• MouSensor Inc, a New York City-based early-stage biotech startup, raised $3.3 million in seed funding. Investors include imec.xpand and Alexandria Venture Investments.
• Mode, a San Mateo, Calif.-based data startup, raised $3 million in Series A funding. True Ventures led the round.
• Edge Intelligence, a developer of an analytics platform, raised $3 million in seed funding. Talis Capital led the round.
• Kobiton, an Atlanta-based mobile app testing company, raised $3 million in seed funding. Kinetic Ventures led the round, and was joined by investors including KMS Technology and Service Provider Capital.
• Dutchie, a Bend, Ore.-based online ordering platform for cannabis pickup and delivery, raised $3 million in seed funding. Casa Verde Capital led the round, and was joined by investors including the Durant Company, early DoorDash executives and Sinai Ventures.
HEALTH AND LIFE SCIENCES DEALS
• Morphic Therapeutic, a Waltham, Mass.-based biotechnology company developing oral integrin therapies, raised $80 million in Series B funding. Omega Funds and Novo Holdings co-led the round, and was joined by investors including Invus and EcoR1 Capital.
• Lyra Therapeutics, Inc., a clinical-stage biotechnology company developing medicines designed to target ear, nose and throat diseases, raised $29.5 million in Series B funding. Perceptive Advisors led the round, and was joined by investors including RA Capital Management, ArrowMark Partners, Soleus Capital, Polaris Venture Partners, North Bridge Venture Partners and Intersouth Partners.
• Minoryx Therapeutics, a Spain-based biotechnology company, raised 21.3 million euros ($25 million) in Series B funding. Fund+ led the round, and was joined by investors including SFPI, S.R.I.W, Sambrinvest, Ysios Capital, Kurma Partners, Roche Venture Fund, Idinvest Partners, Chiesi Ventures, Caixa Capital Risc and HealthEquity.
• Cytek Biosciences Inc, a Fremont, Calif.-based provider of innovative flow cytometry solutions, raised Series C funding of an undisclosed amount. Northern Light Venture Capital and 3E Bioventures co-led the round.
PRIVATE EQUITY DEALS
• Tecum Equity recapitalized Tidewater Equipment Company, a Brunswick, Ga.-based distributor of forestry and related equipment. Financial terms weren’t disclosed.
• AMTdirect LLC, which is backed by Luminate Capital Partners, acquired NETfacilities Inc, a Los Angeles-based provider of facilities management software. Financial terms weren’t disclosed.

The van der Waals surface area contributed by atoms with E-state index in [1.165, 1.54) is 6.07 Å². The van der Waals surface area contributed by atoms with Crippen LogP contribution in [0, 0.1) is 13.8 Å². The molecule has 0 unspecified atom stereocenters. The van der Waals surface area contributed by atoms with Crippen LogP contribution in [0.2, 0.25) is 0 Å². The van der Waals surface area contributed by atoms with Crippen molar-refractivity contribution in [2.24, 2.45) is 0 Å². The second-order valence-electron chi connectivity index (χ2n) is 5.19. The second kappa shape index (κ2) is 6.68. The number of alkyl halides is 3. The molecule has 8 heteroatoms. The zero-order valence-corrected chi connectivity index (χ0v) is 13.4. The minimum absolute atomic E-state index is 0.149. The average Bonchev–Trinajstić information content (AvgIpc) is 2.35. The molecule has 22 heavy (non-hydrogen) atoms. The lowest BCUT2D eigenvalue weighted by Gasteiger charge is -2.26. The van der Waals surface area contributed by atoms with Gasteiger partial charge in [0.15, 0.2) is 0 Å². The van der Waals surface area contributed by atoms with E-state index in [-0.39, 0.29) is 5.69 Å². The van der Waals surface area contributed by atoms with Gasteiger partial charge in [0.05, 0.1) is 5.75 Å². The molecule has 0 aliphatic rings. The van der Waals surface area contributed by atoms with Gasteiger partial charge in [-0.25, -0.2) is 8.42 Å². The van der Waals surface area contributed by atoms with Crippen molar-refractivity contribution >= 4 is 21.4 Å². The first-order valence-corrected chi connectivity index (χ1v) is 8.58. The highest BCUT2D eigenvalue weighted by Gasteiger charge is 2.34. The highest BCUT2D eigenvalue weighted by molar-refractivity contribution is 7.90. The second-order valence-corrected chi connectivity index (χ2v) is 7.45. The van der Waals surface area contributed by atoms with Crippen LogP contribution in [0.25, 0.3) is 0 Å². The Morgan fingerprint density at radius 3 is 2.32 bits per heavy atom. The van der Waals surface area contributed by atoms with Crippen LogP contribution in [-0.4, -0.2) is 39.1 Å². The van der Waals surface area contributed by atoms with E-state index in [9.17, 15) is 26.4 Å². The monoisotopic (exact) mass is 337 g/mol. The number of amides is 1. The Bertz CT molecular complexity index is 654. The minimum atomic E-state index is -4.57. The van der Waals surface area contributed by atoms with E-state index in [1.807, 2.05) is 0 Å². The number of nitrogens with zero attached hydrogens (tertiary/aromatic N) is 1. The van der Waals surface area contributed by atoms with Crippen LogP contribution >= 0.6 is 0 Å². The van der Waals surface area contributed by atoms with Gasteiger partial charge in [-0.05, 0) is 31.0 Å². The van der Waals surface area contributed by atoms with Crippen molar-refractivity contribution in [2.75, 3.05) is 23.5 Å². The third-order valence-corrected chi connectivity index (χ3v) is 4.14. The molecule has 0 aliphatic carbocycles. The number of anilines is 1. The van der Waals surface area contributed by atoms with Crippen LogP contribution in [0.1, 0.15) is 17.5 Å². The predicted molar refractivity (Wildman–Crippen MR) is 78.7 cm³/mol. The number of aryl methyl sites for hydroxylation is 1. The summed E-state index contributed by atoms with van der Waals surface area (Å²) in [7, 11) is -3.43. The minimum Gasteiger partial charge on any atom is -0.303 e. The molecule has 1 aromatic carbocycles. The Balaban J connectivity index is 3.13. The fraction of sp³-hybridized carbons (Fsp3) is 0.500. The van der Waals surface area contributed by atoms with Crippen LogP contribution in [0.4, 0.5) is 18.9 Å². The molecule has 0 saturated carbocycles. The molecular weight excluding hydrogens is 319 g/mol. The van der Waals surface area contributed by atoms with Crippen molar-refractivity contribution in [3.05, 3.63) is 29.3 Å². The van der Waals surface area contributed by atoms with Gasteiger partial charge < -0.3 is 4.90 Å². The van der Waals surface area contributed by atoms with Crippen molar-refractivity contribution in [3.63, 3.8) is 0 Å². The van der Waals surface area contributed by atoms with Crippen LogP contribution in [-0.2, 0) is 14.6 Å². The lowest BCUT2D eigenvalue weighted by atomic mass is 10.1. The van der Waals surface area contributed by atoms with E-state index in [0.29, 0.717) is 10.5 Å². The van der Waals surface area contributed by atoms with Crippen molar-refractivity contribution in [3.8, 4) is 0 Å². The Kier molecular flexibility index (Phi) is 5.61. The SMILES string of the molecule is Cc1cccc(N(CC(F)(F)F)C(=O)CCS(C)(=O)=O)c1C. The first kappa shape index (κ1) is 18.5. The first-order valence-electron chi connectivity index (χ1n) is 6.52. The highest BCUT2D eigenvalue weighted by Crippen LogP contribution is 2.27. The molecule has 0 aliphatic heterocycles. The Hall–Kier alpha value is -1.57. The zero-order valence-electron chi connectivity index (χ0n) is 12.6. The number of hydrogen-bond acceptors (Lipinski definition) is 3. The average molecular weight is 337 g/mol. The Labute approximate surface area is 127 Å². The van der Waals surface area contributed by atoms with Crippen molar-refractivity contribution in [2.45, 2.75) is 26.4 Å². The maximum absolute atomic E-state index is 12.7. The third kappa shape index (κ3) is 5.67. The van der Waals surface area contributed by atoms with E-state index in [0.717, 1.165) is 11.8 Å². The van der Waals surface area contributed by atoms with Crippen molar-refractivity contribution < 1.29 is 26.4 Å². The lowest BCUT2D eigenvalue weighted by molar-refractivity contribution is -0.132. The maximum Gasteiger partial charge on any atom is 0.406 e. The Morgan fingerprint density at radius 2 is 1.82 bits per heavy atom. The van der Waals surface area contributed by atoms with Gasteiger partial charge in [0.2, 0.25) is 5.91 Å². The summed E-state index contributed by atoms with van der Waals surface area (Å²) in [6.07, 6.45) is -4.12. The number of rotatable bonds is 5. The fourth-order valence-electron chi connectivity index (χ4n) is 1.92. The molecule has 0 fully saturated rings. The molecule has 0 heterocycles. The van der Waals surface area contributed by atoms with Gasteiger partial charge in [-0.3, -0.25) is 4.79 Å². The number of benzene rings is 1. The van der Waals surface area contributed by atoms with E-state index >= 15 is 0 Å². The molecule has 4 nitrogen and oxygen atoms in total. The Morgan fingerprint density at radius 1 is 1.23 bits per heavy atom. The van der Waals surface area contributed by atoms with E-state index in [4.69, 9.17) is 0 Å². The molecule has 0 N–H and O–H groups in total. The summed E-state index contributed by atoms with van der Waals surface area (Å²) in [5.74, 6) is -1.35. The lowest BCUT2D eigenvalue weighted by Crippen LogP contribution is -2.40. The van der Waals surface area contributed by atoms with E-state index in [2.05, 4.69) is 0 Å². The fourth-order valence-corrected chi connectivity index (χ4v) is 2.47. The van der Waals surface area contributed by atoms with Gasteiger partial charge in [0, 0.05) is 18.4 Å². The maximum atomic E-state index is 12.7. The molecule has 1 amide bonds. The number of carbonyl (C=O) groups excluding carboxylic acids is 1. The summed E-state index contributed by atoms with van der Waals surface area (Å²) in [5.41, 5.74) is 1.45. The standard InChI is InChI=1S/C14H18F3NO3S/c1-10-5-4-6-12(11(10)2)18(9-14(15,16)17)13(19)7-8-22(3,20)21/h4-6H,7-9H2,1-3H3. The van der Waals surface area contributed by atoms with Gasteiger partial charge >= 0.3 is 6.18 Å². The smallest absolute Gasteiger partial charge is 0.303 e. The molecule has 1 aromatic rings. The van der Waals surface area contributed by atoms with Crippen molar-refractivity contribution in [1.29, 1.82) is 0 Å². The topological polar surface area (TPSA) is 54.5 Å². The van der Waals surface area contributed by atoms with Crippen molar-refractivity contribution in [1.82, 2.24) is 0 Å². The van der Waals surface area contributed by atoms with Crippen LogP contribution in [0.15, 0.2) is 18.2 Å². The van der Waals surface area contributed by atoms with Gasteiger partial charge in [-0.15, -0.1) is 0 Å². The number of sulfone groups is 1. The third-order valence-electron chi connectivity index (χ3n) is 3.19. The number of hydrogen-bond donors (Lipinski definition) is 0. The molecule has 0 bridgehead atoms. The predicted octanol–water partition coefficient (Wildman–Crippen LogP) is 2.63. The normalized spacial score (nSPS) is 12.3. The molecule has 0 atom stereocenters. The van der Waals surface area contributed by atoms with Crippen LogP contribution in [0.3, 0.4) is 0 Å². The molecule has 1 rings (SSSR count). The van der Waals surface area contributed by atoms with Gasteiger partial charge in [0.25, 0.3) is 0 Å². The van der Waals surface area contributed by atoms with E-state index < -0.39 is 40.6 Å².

• Monogram Capital Partners invested $10 million in Country Archer Jerky Co, a San Berdino, Calif.-based producer of gourmet jerky, meat sticks, and meat bars.
• Inspire Brands Inc, a portfolio company of Roark Capital, agreed to buy Sonic Corp (Nasdaq:SONC) for $43.50 a share or about $2.3 billion, including debt. Sonic owns more than 3,600 drive-ins.
• SurveyMonkey, a San Mateo, Calif.-based survey platform, raised $180 million in an IPO of 15 million shares priced between $9 to $11, an upsized offering. It posted revenue of $218.8 million in 2017 and loss of $24 million. Tiger Global (29.9% pre-offering) and Sheryl Sandberg (9.9%) back the firm. J.P. Morgan, Allen & Company, BofA Merrill Lynch, Credit Suisse, UBS Investment Bank, and Wells Fargo Securities are underwriters. It plans to list on the Nasdaq as “SVMK.” Read more.
• Entasis Therapeutics, a Waltham, Mass.-based developer of treatments for multi-drug resistant bacteria, raised $75 million in an IPO of 5 million shares priced at $15, an upsized offering below its $16 to $18 range. It did not post a revenue for 2017, and posted loss of $29.9 million. AstraZeneca (21.6% pre-offering), Clarus Ventures (14.7%), and Novo Holdings (13.7%) back the company. It plans to list on the Nasdaq as “ETTX.” Read more.
• Viomi Technology, a Guangdong, China-based maker of smart home appliances, raised $103 million in an IPO of 11.4 million shares at $9 apiece, the low end of its range. It posted revenue of $132 million and earnings of $14.1 million in 2017. Xiaomi backs the firm. Morgan Stanley and CICC are underwriters. It plans to list on the Nasdaq as “VIOT.” Read more.
• Grubhub agreed to acquire Tapingo, a Israeli-based provider of an on-campus food ordering platform, for $150 million. Tapingo had raised approximately $36 million in venture funding from investors including Khosla Ventures, Qualcomm Ventures, Viola Ventures and DCM Ventures.
• OpenGate Capital agreed to sell NAKAN, a France-based global PVC compounding solutions business, to Westlake Chemical Corporation, for $265 million.
• ArcLight Capital Partners sold North Sea Midstream Partners, a U.K.-based midstream infrastructure business, to the Kuwait Investment Authority. Financial terms weren’t disclosed.
• Meridian Adhesives Group, which is backed by Arsenal Capital Partners, acquired W.F. Taylor LLC, a Dalton, Ga.-based maker of performing floor adhesives, from Dominus Capital. Financial terms weren’t disclosed.
• Permira Funds and Spectrum Equity will acquire XO Group Inc (NYSE:XOXO) for $933 million and merge it with wedding planning group WeddingWire Inc. WeddingWire investors Permira Funds and Spectrum Equity will pay $35.00 per share in cash to XO shareholders, a 27% premium to the stock’s Monday close.
FIRMS + FUNDS
• Lytical Ventures, a New York-based venture capital firm, formed a $60 million fund.